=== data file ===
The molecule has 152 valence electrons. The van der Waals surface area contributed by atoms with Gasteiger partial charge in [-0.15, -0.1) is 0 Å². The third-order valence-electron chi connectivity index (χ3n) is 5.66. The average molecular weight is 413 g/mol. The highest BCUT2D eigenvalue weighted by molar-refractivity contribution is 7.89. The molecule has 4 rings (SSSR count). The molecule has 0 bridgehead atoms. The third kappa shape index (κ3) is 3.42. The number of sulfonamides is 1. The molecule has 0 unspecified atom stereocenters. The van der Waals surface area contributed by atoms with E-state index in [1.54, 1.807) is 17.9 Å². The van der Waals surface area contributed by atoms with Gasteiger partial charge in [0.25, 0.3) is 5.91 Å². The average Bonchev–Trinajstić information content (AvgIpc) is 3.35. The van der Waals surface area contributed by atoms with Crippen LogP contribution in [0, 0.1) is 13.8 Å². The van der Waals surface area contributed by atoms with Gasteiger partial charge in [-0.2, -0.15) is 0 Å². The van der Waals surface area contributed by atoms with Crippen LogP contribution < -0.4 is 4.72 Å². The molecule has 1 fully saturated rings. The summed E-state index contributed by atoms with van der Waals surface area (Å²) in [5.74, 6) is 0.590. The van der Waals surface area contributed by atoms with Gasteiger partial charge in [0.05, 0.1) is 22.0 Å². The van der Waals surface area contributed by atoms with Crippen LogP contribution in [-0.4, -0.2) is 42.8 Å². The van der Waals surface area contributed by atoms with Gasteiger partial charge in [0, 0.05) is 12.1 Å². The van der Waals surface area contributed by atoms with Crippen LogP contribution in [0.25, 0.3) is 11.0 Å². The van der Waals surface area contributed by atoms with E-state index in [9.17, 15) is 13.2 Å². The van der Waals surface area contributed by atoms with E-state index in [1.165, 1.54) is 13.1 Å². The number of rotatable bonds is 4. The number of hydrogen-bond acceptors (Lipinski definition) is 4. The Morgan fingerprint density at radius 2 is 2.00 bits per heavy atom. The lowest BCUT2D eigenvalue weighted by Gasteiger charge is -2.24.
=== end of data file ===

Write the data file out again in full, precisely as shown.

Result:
The molecule has 152 valence electrons. The van der Waals surface area contributed by atoms with Gasteiger partial charge in [-0.15, -0.1) is 0 Å². The third-order valence-electron chi connectivity index (χ3n) is 5.66. The average molecular weight is 413 g/mol. The highest BCUT2D eigenvalue weighted by molar-refractivity contribution is 7.89. The molecule has 4 rings (SSSR count). The molecule has 0 bridgehead atoms. The third kappa shape index (κ3) is 3.42. The number of sulfonamides is 1. The molecule has 0 unspecified atom stereocenters. The van der Waals surface area contributed by atoms with E-state index in [1.54, 1.807) is 17.9 Å². The van der Waals surface area contributed by atoms with Gasteiger partial charge in [0.25, 0.3) is 5.91 Å². The average Bonchev–Trinajstić information content (AvgIpc) is 3.35. The van der Waals surface area contributed by atoms with Crippen LogP contribution in [0, 0.1) is 13.8 Å². The van der Waals surface area contributed by atoms with Gasteiger partial charge in [-0.2, -0.15) is 0 Å². The van der Waals surface area contributed by atoms with Crippen LogP contribution < -0.4 is 4.72 Å². The molecule has 1 fully saturated rings. The summed E-state index contributed by atoms with van der Waals surface area (Å²) in [5.74, 6) is 0.590. The van der Waals surface area contributed by atoms with Gasteiger partial charge in [0.05, 0.1) is 22.0 Å². The van der Waals surface area contributed by atoms with Crippen LogP contribution in [-0.4, -0.2) is 42.8 Å². The van der Waals surface area contributed by atoms with Gasteiger partial charge in [0, 0.05) is 12.1 Å². The van der Waals surface area contributed by atoms with Crippen LogP contribution in [0.25, 0.3) is 11.0 Å². The van der Waals surface area contributed by atoms with E-state index in [9.17, 15) is 13.2 Å². The van der Waals surface area contributed by atoms with E-state index in [1.165, 1.54) is 13.1 Å². The number of rotatable bonds is 4. The number of hydrogen-bond acceptors (Lipinski definition) is 4. The Morgan fingerprint density at radius 2 is 2.00 bits per heavy atom. The lowest BCUT2D eigenvalue weighted by Gasteiger charge is -2.24.